There was a time when books that were supposedly ‘unfilmable’ were generally left alone. In recent years, however, Hollywood seems to treat them as a challenge.
The latest hurdle is a 2004 novel comprising six stories, from 1849 San Francisco to 2144 Korea.
The tales are related to one another in a metaphor for the interconnectivity of mankind – how our actions can transcend time, space, race and gender.
It’s an interesting literary project with a unique structure, which means that it’s an ambitious task and narrative nightmare for the Wachowskis (of The Matrix fame) and Tom Tykwer.
Their approach is to tie the stories together with an emphasis on visual continuity. Stories skip according to what is physically happening, as opposed to waiting for the end of the story or a thematically relevant point.
A shot of someone running along a bit of wood might skip to someone running along a bridge – even if there’s no other similarity. The same actors play different characters in separate timelines, implying some kind of multi-national reincarnation.
Unfortunately, the constant narrative jumps make it hard to connect on an emotional level, and seeing an actor skip between genders and races is really quite distracting – not to mention borderline offensive.
Despite its approach to editing (and prosthetics), Cloud Atlas is a fascinating film that mixes several genres to great effect. The multiple timelines and locations grant the film a huge sense of scale.
That sense of connection sometimes comes through, thanks to some subtler touches – like when 1973 investigative journalist Halle Berry hears music written by 1936 composer Ben Whishaw.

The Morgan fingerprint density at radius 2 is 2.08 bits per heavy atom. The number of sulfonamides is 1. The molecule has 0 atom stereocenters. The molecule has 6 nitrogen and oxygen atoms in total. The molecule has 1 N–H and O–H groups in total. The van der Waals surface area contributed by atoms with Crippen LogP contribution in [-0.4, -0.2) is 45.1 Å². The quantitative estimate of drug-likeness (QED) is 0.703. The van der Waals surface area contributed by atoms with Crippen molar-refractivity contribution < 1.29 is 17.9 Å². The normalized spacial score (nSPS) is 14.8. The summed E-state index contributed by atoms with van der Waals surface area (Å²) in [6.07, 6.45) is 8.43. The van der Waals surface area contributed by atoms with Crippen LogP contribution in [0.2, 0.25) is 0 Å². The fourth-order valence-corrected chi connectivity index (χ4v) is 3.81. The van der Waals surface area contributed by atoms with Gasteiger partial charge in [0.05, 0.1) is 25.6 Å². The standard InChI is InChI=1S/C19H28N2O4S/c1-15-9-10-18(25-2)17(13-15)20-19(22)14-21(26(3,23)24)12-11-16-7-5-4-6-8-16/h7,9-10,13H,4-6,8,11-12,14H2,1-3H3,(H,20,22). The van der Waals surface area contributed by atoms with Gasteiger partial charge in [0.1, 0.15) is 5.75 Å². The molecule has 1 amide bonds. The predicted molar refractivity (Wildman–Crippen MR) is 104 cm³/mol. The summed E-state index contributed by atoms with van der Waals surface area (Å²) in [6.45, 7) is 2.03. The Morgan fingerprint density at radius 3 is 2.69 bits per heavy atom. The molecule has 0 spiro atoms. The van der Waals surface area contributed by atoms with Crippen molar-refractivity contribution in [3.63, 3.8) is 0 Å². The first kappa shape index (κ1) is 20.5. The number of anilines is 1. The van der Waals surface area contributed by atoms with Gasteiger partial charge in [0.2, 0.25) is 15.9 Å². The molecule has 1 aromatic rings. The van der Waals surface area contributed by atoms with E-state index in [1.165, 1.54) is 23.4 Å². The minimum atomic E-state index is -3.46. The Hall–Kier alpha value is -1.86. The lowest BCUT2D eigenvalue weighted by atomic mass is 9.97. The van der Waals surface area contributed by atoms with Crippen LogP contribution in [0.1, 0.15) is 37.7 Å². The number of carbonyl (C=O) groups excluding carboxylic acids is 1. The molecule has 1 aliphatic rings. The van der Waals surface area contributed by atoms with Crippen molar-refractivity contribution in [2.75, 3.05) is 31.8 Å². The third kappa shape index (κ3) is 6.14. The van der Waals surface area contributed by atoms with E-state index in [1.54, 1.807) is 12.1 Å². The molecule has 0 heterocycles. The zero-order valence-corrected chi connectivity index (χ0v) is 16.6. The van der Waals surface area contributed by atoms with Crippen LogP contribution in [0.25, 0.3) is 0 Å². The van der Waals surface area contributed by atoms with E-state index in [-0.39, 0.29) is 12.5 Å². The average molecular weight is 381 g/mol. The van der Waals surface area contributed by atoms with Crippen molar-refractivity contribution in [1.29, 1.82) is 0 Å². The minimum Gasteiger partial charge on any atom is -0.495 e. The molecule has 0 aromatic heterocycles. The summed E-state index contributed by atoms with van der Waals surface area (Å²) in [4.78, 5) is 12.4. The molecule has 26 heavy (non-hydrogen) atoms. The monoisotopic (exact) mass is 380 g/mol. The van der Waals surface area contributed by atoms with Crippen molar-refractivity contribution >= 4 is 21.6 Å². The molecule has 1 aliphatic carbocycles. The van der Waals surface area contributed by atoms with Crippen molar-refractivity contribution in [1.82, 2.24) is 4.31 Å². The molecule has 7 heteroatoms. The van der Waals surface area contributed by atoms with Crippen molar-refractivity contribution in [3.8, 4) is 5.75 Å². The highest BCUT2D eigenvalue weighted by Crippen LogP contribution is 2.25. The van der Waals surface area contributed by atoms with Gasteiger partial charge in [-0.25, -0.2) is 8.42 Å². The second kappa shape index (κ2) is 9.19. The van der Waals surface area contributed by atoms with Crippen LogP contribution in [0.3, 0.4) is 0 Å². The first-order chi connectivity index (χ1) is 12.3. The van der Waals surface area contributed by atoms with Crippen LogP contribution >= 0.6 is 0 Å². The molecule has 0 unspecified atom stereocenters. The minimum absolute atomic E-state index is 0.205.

Some of the stories are told well enough to work on their own, with the segment in 2144 Korea being one of the most interesting slices of sci-fi since Blade Runner.
As a test disc, this is a lot of fun, with the nature of the story presenting a landscape for sound and vision. It’s a test for any screen, with lush greens and fast action one minute and neon-lit slow motion the next.
The audio side of things is less exciting, but the futuristic vehicles in Neo Seoul provide a good workout with a DTS HD 5.1 soundtrack.
Cloud Atlas is a visionary film. It’s a flawed, often-frustrating vision, but the level of ambition is admirable and there are some impressive ideas. Give it a go, and be prepared for a spectacle that’s like nothing you’ve seen this year.
- Film Like No Other: how three directors went about telling stories spanning 800 years.
- Everything is Connected: delving into stories, genres and their links
- The Impossible Adaptation: filming a supposedly unfilmable book
- The Essence of Acting: playing multiple roles in the film
- Spaceships, Slaves & Sextets: the finer themes of Cloud Atlas
- The Bold Science Fiction of Cloud Atlas
- Eternal Recurrence: Love, Life, and Longing in Cloud Atlas